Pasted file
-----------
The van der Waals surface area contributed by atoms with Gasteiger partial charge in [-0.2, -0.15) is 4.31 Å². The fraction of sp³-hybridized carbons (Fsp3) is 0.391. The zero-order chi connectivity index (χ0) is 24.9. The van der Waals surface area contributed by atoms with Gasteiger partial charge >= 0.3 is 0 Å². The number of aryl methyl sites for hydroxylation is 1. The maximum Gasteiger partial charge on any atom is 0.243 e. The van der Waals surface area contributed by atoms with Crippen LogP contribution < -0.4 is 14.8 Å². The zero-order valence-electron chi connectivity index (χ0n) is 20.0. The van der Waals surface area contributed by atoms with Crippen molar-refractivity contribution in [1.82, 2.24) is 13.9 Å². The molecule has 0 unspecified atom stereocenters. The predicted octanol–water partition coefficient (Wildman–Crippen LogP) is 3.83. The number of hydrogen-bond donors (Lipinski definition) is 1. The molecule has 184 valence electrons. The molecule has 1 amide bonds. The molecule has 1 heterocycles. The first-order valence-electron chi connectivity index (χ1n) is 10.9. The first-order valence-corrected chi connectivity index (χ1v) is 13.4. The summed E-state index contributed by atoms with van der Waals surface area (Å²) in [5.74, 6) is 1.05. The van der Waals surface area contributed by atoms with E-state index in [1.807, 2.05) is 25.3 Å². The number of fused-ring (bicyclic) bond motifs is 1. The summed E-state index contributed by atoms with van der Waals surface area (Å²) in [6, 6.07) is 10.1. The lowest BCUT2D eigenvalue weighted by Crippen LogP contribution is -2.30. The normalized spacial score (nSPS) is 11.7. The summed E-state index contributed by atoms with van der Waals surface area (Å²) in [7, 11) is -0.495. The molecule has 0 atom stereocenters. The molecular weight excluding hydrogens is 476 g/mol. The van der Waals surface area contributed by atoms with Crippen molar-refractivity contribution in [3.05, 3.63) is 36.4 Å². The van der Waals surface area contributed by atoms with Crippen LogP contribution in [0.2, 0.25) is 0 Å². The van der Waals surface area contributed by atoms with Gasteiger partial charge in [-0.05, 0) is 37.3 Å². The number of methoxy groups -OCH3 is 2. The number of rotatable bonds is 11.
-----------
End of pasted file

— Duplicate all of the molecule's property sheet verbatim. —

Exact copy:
The van der Waals surface area contributed by atoms with Gasteiger partial charge in [-0.2, -0.15) is 4.31 Å². The fraction of sp³-hybridized carbons (Fsp3) is 0.391. The zero-order chi connectivity index (χ0) is 24.9. The van der Waals surface area contributed by atoms with Gasteiger partial charge >= 0.3 is 0 Å². The number of aryl methyl sites for hydroxylation is 1. The maximum Gasteiger partial charge on any atom is 0.243 e. The van der Waals surface area contributed by atoms with Crippen LogP contribution < -0.4 is 14.8 Å². The zero-order valence-electron chi connectivity index (χ0n) is 20.0. The van der Waals surface area contributed by atoms with Crippen molar-refractivity contribution in [1.82, 2.24) is 13.9 Å². The molecule has 0 unspecified atom stereocenters. The predicted octanol–water partition coefficient (Wildman–Crippen LogP) is 3.83. The number of hydrogen-bond donors (Lipinski definition) is 1. The molecule has 184 valence electrons. The molecule has 1 amide bonds. The molecule has 1 heterocycles. The first-order valence-electron chi connectivity index (χ1n) is 10.9. The first-order valence-corrected chi connectivity index (χ1v) is 13.4. The summed E-state index contributed by atoms with van der Waals surface area (Å²) in [5.74, 6) is 1.05. The van der Waals surface area contributed by atoms with E-state index in [1.807, 2.05) is 25.3 Å². The number of fused-ring (bicyclic) bond motifs is 1. The summed E-state index contributed by atoms with van der Waals surface area (Å²) in [6, 6.07) is 10.1. The lowest BCUT2D eigenvalue weighted by Crippen LogP contribution is -2.30. The normalized spacial score (nSPS) is 11.7. The summed E-state index contributed by atoms with van der Waals surface area (Å²) in [7, 11) is -0.495. The molecule has 0 atom stereocenters. The molecular weight excluding hydrogens is 476 g/mol. The van der Waals surface area contributed by atoms with Crippen molar-refractivity contribution in [3.05, 3.63) is 36.4 Å². The van der Waals surface area contributed by atoms with Crippen LogP contribution in [0.2, 0.25) is 0 Å². The van der Waals surface area contributed by atoms with Gasteiger partial charge in [-0.05, 0) is 37.3 Å². The number of methoxy groups -OCH3 is 2. The number of rotatable bonds is 11.